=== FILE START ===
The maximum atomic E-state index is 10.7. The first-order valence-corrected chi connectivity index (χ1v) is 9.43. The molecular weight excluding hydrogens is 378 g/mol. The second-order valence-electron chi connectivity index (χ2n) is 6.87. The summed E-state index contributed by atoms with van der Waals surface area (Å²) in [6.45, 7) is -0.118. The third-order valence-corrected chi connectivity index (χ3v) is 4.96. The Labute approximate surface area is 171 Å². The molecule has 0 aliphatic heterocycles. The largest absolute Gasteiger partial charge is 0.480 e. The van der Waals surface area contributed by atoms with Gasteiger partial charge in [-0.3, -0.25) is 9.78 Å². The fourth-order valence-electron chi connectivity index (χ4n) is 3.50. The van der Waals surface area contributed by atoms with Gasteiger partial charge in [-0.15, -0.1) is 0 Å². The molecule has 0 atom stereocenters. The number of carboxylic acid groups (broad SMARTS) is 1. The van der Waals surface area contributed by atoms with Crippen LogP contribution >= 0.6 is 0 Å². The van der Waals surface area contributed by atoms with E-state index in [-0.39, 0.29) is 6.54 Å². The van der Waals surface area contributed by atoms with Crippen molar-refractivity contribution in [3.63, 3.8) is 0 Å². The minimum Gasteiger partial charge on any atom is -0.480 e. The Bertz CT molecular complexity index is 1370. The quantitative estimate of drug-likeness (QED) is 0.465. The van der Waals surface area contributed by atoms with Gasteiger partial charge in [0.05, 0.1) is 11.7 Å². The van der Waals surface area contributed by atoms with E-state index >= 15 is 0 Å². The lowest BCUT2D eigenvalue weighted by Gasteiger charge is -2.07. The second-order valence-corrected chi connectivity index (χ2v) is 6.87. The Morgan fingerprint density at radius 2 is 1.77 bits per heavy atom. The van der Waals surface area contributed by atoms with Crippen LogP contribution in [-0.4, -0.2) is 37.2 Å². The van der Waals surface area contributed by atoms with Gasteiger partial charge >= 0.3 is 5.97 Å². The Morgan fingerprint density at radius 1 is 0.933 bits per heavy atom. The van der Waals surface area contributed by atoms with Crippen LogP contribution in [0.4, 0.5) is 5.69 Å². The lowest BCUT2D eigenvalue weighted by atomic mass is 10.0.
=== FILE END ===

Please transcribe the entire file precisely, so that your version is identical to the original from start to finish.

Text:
The maximum atomic E-state index is 10.7. The first-order valence-corrected chi connectivity index (χ1v) is 9.43. The molecular weight excluding hydrogens is 378 g/mol. The second-order valence-electron chi connectivity index (χ2n) is 6.87. The summed E-state index contributed by atoms with van der Waals surface area (Å²) in [6.45, 7) is -0.118. The third-order valence-corrected chi connectivity index (χ3v) is 4.96. The Labute approximate surface area is 171 Å². The molecule has 0 aliphatic heterocycles. The largest absolute Gasteiger partial charge is 0.480 e. The van der Waals surface area contributed by atoms with Gasteiger partial charge in [-0.3, -0.25) is 9.78 Å². The fourth-order valence-electron chi connectivity index (χ4n) is 3.50. The van der Waals surface area contributed by atoms with Gasteiger partial charge in [-0.15, -0.1) is 0 Å². The molecule has 0 atom stereocenters. The number of carboxylic acid groups (broad SMARTS) is 1. The van der Waals surface area contributed by atoms with Crippen LogP contribution >= 0.6 is 0 Å². The van der Waals surface area contributed by atoms with E-state index in [-0.39, 0.29) is 6.54 Å². The van der Waals surface area contributed by atoms with Crippen molar-refractivity contribution in [3.63, 3.8) is 0 Å². The minimum Gasteiger partial charge on any atom is -0.480 e. The Bertz CT molecular complexity index is 1370. The quantitative estimate of drug-likeness (QED) is 0.465. The van der Waals surface area contributed by atoms with Gasteiger partial charge in [0.05, 0.1) is 11.7 Å². The van der Waals surface area contributed by atoms with E-state index >= 15 is 0 Å². The lowest BCUT2D eigenvalue weighted by Gasteiger charge is -2.07. The second-order valence-corrected chi connectivity index (χ2v) is 6.87. The Morgan fingerprint density at radius 2 is 1.77 bits per heavy atom. The van der Waals surface area contributed by atoms with Crippen LogP contribution in [-0.4, -0.2) is 37.2 Å². The van der Waals surface area contributed by atoms with Gasteiger partial charge >= 0.3 is 5.97 Å². The Morgan fingerprint density at radius 1 is 0.933 bits per heavy atom. The van der Waals surface area contributed by atoms with Crippen LogP contribution in [0.4, 0.5) is 5.69 Å². The lowest BCUT2D eigenvalue weighted by atomic mass is 10.0.